When the black-suited figure got out of his Silverado, Deke couldn’t resist comparing the man to the teenager who used to climb out of his old pickup in his letter-jacket days when his future had stretched before him like a plush red carpet. But for that afternoon in November and Trey Don Hall gumming up the works, would he be wearing the black and white of a Jesuit priest today or a Super Bowl ring? No matter. Whichever course he would have chosen, John Caldwell would still be walking on that red carpet.

  “John, I have to
tell you something,” Deke said when they met between their vehicles. John’s dread and pain from what he was about to do once he arrived at Harbison House were as clear as his own face in Paula’s gleaming pans. “I swore I wouldn’t, but I’m forced to for the sakes of Lou and Betty Harbison. When Trey learned he was dying, he wrote a letter that he instructed his lawyer to give them after his death. In it, he confessed to the accident and took full blame for Donny’s death. Your name was not mentioned. Lawrence Statton brought it to them, and Lou drove to Amarillo yesterday to show it to me as proof I was right to question Donny’s death.”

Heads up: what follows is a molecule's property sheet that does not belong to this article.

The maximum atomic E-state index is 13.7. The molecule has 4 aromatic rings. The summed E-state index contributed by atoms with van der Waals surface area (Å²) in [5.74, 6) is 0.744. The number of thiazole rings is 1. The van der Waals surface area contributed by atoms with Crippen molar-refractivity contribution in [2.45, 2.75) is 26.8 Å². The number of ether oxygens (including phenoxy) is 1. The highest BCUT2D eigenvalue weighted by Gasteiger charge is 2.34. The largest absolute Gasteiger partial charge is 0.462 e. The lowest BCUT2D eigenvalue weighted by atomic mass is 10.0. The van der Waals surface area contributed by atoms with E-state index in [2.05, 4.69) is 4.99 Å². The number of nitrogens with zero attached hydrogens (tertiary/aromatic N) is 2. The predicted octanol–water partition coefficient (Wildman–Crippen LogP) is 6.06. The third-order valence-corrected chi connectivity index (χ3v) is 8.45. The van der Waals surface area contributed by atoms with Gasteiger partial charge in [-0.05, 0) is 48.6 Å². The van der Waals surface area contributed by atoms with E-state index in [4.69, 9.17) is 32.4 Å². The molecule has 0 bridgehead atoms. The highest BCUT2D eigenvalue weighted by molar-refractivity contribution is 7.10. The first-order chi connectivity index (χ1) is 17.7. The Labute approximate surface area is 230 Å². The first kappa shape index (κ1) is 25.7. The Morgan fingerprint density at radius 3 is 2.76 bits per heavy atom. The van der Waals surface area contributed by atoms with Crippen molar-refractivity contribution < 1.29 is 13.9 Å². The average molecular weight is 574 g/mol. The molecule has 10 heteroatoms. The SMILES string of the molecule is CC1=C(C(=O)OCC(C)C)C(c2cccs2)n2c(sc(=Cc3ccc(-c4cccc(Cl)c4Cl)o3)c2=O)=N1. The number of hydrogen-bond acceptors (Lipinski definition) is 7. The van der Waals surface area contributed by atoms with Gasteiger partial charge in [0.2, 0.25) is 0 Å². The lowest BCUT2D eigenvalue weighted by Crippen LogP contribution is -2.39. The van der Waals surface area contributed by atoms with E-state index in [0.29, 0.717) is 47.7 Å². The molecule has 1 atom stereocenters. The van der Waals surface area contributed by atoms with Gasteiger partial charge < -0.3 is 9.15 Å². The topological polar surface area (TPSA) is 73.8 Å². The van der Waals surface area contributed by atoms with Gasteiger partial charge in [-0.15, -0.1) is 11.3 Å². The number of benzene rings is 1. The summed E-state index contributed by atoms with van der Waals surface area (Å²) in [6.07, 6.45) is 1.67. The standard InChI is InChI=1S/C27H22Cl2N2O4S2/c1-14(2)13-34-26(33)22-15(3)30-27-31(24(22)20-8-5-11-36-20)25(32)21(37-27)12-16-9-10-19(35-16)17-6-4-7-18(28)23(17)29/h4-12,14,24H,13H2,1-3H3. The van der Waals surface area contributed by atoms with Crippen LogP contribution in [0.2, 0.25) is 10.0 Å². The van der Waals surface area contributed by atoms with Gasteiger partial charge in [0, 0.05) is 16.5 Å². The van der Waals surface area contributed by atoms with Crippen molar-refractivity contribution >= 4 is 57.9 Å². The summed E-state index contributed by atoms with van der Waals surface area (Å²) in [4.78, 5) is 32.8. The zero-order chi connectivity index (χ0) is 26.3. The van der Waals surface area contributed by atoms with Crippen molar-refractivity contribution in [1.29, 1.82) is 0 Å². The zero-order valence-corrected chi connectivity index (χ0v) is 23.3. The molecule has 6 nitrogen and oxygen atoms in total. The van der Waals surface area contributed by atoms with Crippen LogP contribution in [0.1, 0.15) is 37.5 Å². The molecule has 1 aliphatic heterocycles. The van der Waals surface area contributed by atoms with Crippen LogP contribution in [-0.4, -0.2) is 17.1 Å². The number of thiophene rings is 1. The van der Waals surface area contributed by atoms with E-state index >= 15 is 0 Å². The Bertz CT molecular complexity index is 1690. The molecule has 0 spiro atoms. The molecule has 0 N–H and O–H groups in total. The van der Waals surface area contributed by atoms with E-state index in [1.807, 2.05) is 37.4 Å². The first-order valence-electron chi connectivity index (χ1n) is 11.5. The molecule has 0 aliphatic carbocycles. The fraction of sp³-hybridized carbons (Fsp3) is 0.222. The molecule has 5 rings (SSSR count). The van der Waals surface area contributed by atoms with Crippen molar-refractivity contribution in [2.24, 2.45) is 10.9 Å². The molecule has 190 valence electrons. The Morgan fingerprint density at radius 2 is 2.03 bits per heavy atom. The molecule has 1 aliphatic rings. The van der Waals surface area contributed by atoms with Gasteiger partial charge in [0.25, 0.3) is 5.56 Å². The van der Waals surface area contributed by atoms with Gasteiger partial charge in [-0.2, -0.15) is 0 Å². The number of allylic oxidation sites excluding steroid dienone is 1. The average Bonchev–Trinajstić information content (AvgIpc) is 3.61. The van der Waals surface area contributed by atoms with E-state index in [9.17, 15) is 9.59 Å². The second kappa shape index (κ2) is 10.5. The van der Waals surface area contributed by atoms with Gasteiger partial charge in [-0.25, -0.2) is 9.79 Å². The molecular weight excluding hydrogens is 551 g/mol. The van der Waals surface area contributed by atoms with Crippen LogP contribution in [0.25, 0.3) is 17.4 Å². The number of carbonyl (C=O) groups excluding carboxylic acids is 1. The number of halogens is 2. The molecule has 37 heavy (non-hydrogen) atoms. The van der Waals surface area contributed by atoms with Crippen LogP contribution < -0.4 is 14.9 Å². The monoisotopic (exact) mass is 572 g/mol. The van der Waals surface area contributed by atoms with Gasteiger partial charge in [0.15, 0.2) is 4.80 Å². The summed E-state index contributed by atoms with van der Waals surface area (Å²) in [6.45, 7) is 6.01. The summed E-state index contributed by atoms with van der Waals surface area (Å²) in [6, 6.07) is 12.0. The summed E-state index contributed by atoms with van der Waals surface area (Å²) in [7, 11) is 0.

John looked surprised. “Trey wrote them a letter? Well, then, that explains why Betty and Lou seem to be happier lately, despite what’s happened. Donny’s picture used to be partially hidden. Now it’s on a shelf over the sink where Betty can look at it.”

  Deke took a step closer to John and squinted at him with the hope he could bore through his obstinate skull to a more reasonable mind. “They won’t show you that letter because they are afraid you’ll think less of them for concealing the circumstances of Donny’s death from the Church. Let them have their peace as long as possible. It may be that—somehow, someway—they may never have to know of your part in it. Even if they were to guess Trey had an accomplice, they’ll never suspect it was you.”

  “I don’t see how my confession can be avoided.”

  “You’re a priest, John. Have a little faith.”

  “I’m guilty, Sheriff.”

  “And I’m a monkey’s uncle. Think over my advice. Hold off telling them as long as you can.”

  An hour later, Lawrence Statton capped the fountain pen with which he had signed the final papers on behalf of Trey D. Hall’s estate giving Deke legal possession of Mabel Church’s house. He was a small man dressed in a navy-blue pin-striped suit, his silk tie precisely knotted within the pointed collar of his crisp white shirt. It was an unseasonably warm day, and they were sitting in a picnic area along Highway 40, batting away flies and finishing cups of coffee Deke had picked up at Whataburger, but the attorney looked as fresh and dapper as if he had spent the last hour in the cooling room of a florist shop.